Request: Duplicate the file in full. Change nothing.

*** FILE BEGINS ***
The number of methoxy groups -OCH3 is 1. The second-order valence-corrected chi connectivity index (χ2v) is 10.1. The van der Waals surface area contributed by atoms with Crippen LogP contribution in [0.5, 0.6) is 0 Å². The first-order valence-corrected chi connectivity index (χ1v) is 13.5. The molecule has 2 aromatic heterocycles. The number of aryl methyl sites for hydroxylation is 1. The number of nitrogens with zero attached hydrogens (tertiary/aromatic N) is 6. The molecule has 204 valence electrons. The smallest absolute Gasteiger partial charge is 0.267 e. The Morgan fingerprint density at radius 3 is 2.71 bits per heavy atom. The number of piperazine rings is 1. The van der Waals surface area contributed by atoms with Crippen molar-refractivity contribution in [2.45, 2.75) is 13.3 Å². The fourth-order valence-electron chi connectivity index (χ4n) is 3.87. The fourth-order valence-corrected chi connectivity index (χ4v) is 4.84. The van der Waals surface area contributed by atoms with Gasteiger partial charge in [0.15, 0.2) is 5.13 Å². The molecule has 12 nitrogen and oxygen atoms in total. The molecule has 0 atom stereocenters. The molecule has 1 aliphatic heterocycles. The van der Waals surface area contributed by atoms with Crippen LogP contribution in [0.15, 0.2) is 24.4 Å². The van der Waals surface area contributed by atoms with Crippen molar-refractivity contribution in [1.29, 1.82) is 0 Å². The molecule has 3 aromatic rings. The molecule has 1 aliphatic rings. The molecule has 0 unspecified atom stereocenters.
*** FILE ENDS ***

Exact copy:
The number of methoxy groups -OCH3 is 1. The second-order valence-corrected chi connectivity index (χ2v) is 10.1. The van der Waals surface area contributed by atoms with Crippen LogP contribution in [0.5, 0.6) is 0 Å². The first-order valence-corrected chi connectivity index (χ1v) is 13.5. The molecule has 2 aromatic heterocycles. The number of aryl methyl sites for hydroxylation is 1. The number of nitrogens with zero attached hydrogens (tertiary/aromatic N) is 6. The molecule has 204 valence electrons. The smallest absolute Gasteiger partial charge is 0.267 e. The Morgan fingerprint density at radius 3 is 2.71 bits per heavy atom. The number of piperazine rings is 1. The van der Waals surface area contributed by atoms with Crippen molar-refractivity contribution in [2.45, 2.75) is 13.3 Å². The fourth-order valence-electron chi connectivity index (χ4n) is 3.87. The fourth-order valence-corrected chi connectivity index (χ4v) is 4.84. The van der Waals surface area contributed by atoms with Gasteiger partial charge in [0.15, 0.2) is 5.13 Å². The molecule has 12 nitrogen and oxygen atoms in total. The molecule has 0 atom stereocenters. The molecule has 1 aliphatic heterocycles. The van der Waals surface area contributed by atoms with Crippen LogP contribution in [0.15, 0.2) is 24.4 Å². The van der Waals surface area contributed by atoms with Crippen molar-refractivity contribution in [1.29, 1.82) is 0 Å². The molecule has 3 aromatic rings. The molecule has 1 aliphatic rings. The molecule has 0 unspecified atom stereocenters.